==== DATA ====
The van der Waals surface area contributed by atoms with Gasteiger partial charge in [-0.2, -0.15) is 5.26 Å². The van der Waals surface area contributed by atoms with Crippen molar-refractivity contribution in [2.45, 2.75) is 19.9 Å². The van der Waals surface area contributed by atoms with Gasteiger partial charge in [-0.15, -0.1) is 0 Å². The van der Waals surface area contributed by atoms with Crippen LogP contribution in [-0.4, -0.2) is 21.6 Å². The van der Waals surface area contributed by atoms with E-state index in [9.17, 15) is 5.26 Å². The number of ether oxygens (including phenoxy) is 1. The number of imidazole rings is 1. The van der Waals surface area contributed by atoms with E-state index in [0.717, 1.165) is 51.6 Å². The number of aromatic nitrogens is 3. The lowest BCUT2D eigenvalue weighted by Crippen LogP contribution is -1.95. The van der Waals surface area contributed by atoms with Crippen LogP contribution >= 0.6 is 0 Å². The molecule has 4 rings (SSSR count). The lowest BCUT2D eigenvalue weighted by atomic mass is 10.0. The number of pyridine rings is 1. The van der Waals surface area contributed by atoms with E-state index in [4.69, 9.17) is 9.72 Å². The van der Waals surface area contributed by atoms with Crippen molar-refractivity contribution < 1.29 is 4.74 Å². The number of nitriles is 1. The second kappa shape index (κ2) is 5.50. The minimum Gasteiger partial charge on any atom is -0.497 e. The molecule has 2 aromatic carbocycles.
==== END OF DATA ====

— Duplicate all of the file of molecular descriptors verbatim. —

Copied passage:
The van der Waals surface area contributed by atoms with Gasteiger partial charge in [-0.2, -0.15) is 5.26 Å². The van der Waals surface area contributed by atoms with Crippen molar-refractivity contribution in [2.45, 2.75) is 19.9 Å². The van der Waals surface area contributed by atoms with Gasteiger partial charge in [-0.15, -0.1) is 0 Å². The van der Waals surface area contributed by atoms with Crippen LogP contribution in [-0.4, -0.2) is 21.6 Å². The van der Waals surface area contributed by atoms with E-state index in [9.17, 15) is 5.26 Å². The number of ether oxygens (including phenoxy) is 1. The number of imidazole rings is 1. The van der Waals surface area contributed by atoms with E-state index in [0.717, 1.165) is 51.6 Å². The number of aromatic nitrogens is 3. The lowest BCUT2D eigenvalue weighted by Crippen LogP contribution is -1.95. The van der Waals surface area contributed by atoms with Crippen LogP contribution >= 0.6 is 0 Å². The molecule has 4 rings (SSSR count). The lowest BCUT2D eigenvalue weighted by atomic mass is 10.0. The number of pyridine rings is 1. The van der Waals surface area contributed by atoms with E-state index in [4.69, 9.17) is 9.72 Å². The van der Waals surface area contributed by atoms with Crippen molar-refractivity contribution < 1.29 is 4.74 Å². The number of nitriles is 1. The second kappa shape index (κ2) is 5.50. The minimum Gasteiger partial charge on any atom is -0.497 e. The molecule has 2 aromatic carbocycles.